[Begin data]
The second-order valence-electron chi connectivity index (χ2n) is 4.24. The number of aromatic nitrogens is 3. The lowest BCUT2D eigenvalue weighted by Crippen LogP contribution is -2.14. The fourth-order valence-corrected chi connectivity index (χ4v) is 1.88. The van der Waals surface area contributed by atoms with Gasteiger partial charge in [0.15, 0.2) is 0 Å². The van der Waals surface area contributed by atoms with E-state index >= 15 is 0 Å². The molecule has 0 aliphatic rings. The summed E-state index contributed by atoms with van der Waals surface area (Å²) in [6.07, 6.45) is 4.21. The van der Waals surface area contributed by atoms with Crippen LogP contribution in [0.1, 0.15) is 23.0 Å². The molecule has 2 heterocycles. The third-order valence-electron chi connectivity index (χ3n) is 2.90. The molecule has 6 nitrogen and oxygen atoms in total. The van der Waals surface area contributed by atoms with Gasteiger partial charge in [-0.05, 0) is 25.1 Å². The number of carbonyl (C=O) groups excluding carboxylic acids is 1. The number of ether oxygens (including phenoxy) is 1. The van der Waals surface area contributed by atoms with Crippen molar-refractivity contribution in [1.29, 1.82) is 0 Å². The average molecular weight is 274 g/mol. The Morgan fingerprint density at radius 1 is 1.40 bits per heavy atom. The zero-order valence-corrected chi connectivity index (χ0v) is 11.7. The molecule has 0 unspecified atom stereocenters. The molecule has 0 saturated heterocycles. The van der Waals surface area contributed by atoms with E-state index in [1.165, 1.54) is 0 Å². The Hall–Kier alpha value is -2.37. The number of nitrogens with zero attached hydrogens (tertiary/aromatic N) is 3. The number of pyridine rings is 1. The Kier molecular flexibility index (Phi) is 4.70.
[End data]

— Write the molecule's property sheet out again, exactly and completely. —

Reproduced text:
The second-order valence-electron chi connectivity index (χ2n) is 4.24. The number of aromatic nitrogens is 3. The lowest BCUT2D eigenvalue weighted by Crippen LogP contribution is -2.14. The fourth-order valence-corrected chi connectivity index (χ4v) is 1.88. The van der Waals surface area contributed by atoms with Gasteiger partial charge in [0.15, 0.2) is 0 Å². The van der Waals surface area contributed by atoms with E-state index >= 15 is 0 Å². The molecule has 0 aliphatic rings. The summed E-state index contributed by atoms with van der Waals surface area (Å²) in [6.07, 6.45) is 4.21. The van der Waals surface area contributed by atoms with Crippen LogP contribution in [0.1, 0.15) is 23.0 Å². The molecule has 2 heterocycles. The third-order valence-electron chi connectivity index (χ3n) is 2.90. The molecule has 6 nitrogen and oxygen atoms in total. The van der Waals surface area contributed by atoms with Gasteiger partial charge in [-0.05, 0) is 25.1 Å². The number of carbonyl (C=O) groups excluding carboxylic acids is 1. The number of ether oxygens (including phenoxy) is 1. The van der Waals surface area contributed by atoms with Crippen molar-refractivity contribution in [1.29, 1.82) is 0 Å². The average molecular weight is 274 g/mol. The Morgan fingerprint density at radius 1 is 1.40 bits per heavy atom. The zero-order valence-corrected chi connectivity index (χ0v) is 11.7. The molecule has 0 unspecified atom stereocenters. The molecule has 0 saturated heterocycles. The van der Waals surface area contributed by atoms with E-state index in [1.165, 1.54) is 0 Å². The Hall–Kier alpha value is -2.37. The number of nitrogens with zero attached hydrogens (tertiary/aromatic N) is 3. The number of pyridine rings is 1. The Kier molecular flexibility index (Phi) is 4.70.